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CapstanCrunch is a force resisting, palm grounded haptic controller that renders haptic feedback for touching and grasping both rigid and compliant objects in a VR environment. In contrast to previous controllers, CapstanCrunch renders human-scale forces without the use of large, high force, electrically power consumptive and expensive actuators. Instead, CapstanCrunch integrates a friction-based capstan-plus-cord variable-resistance brake mechanism that is dynamically controlled by a small internal motor. The capstan mechanism magnifies the motor’s force by a factor of around 40 as an output resistive force. Compared to active force control devices, it is low cost, low electrical power, robust, safe, fast and quiet, while providing high force control to user interaction. We describe the design and implementation of CapstanCrunch and demonstrate its use in a series of VR scenarios. Finally, we evaluate the performance of CapstanCrunch in two user studies and compare our controller with an active haptic controller with the ability to simulate different levels of convincing object rigidity and/or compliance.


PIVOT is a wrist-worn haptic device that renders virtual objects into the user’s hand. Its simple design comprises a single actuated joint that pivots a haptic handle into and out of the user’s hand, rendering the haptic sensations of grasping, catching, or throwing an object – anywhere in space. Unlike existing hand-held haptic devices and haptic gloves, PIVOT leaves the user’s palm free when not in use, allowing users to make unencumbered use of their hand. PIVOT also enables rendering forces acting on the held virtual objects, such as gravity, inertia, or air-drag, by actively driving its motor while the user is firmly holding the handle. When wearing a PIVOT device on both hands, they can add haptic feedback to bimanual interaction, such as lifting larger objects.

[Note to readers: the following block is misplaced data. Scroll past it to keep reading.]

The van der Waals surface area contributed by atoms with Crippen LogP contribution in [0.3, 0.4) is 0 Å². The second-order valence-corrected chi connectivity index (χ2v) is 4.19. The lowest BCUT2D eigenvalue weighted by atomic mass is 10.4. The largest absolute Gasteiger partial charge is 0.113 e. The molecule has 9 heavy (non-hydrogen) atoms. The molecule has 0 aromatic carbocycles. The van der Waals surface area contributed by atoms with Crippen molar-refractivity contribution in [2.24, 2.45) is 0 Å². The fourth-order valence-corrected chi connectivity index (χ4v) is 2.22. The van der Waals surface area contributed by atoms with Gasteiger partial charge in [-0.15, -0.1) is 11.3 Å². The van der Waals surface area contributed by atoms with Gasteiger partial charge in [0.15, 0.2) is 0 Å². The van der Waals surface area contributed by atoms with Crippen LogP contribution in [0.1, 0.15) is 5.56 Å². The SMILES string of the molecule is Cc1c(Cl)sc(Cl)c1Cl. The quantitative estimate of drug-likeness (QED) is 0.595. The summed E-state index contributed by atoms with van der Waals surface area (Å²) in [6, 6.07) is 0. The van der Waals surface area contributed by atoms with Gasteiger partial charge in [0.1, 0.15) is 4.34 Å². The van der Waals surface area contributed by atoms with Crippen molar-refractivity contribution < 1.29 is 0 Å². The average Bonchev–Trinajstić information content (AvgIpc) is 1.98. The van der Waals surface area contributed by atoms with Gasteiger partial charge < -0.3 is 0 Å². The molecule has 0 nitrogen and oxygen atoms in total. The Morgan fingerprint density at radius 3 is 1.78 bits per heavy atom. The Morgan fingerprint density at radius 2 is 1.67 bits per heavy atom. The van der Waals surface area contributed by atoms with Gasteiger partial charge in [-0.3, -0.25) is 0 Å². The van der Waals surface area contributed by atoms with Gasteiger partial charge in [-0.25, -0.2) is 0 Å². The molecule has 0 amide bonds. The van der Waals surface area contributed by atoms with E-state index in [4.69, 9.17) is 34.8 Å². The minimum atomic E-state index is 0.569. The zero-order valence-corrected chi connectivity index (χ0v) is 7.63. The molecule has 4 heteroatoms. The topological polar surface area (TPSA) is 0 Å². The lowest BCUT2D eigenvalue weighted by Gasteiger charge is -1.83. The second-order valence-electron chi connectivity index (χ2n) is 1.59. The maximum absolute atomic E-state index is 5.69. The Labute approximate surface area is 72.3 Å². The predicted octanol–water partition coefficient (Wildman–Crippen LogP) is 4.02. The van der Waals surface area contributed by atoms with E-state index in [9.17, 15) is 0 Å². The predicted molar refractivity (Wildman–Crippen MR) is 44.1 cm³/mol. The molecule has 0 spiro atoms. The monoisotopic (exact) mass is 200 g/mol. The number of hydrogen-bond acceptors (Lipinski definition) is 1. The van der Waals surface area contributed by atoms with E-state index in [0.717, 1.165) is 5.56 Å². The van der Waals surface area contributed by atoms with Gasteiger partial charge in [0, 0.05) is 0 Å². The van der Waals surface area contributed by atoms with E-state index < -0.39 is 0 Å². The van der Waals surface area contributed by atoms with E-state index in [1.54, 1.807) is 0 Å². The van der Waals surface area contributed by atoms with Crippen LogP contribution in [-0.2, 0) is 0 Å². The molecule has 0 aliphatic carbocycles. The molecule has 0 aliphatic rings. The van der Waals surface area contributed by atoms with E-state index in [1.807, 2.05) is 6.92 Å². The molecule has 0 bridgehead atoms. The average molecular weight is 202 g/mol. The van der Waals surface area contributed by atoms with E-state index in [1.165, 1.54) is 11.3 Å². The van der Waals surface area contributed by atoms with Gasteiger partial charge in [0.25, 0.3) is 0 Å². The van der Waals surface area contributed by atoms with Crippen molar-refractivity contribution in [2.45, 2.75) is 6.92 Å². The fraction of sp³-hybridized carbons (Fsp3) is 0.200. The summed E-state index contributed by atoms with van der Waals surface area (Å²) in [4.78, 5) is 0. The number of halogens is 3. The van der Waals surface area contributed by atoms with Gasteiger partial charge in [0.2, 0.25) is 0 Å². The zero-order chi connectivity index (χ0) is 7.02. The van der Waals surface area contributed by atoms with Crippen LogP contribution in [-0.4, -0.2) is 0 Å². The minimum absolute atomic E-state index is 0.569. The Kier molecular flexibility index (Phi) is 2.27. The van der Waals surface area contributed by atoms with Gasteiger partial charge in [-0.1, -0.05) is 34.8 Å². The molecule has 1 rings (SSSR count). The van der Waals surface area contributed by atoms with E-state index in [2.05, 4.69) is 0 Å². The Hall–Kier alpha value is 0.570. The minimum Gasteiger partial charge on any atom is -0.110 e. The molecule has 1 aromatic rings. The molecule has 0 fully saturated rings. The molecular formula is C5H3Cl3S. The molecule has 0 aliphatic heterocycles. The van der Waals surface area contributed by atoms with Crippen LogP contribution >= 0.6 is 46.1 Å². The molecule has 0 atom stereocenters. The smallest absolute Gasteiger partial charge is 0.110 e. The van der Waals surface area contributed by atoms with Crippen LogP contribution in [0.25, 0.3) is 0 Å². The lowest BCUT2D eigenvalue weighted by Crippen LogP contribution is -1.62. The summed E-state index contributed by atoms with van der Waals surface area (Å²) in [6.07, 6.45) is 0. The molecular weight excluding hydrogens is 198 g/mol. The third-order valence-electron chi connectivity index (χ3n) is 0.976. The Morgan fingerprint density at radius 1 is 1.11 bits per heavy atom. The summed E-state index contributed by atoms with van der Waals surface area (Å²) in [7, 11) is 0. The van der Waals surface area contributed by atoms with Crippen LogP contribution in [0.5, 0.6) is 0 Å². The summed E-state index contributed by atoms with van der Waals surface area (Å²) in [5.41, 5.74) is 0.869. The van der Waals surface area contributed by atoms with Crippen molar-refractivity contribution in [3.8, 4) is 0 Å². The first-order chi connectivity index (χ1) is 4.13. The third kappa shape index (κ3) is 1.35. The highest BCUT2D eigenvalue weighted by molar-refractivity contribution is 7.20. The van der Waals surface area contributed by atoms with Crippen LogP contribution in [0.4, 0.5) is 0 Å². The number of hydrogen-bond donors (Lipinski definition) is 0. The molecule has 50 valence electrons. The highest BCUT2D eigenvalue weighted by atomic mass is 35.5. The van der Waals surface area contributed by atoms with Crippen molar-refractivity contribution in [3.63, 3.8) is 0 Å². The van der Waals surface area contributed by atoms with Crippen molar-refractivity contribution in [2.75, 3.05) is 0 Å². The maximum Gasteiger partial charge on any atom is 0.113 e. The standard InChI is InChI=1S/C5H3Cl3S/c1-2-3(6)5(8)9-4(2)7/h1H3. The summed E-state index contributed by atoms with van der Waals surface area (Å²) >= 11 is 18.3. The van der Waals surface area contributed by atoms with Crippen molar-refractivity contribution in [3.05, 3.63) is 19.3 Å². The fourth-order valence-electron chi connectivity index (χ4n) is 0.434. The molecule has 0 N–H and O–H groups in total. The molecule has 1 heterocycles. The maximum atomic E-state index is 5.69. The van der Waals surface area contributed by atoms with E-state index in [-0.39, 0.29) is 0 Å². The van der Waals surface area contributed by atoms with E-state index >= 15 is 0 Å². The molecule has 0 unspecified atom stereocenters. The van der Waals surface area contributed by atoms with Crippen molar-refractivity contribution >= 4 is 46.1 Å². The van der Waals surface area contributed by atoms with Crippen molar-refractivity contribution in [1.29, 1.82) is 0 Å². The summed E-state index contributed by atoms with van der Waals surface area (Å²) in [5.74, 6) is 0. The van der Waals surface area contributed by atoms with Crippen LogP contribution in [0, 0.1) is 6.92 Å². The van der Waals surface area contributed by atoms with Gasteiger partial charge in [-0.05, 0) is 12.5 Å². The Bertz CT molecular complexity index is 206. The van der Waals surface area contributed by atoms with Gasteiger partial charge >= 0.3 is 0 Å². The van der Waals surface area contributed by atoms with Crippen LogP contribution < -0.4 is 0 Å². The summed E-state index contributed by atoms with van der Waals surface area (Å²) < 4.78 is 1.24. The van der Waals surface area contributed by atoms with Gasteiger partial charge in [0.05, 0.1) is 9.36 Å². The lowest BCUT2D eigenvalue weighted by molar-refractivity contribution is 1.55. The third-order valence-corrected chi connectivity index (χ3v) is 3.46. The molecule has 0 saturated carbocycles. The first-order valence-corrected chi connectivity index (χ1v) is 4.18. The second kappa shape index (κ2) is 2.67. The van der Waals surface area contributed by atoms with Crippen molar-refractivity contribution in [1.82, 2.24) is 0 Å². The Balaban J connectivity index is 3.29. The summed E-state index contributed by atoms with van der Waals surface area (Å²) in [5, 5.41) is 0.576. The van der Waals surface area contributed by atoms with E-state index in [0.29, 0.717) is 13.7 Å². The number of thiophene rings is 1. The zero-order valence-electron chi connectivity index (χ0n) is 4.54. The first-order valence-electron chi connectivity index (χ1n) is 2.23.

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GamesBond is a pair of controllers, each with four degrees of freedom, that create the illusion of being connected as a single device, despite having no physical linkage. The two controllers work together by dynamically displaying and physically rendering deformations of hand grips, allowing users to perceive a single connected object between the hands, such as a jumping rope.

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The post Research Collection – Hands-on research and prototyping for haptics appeared first on Microsoft Research.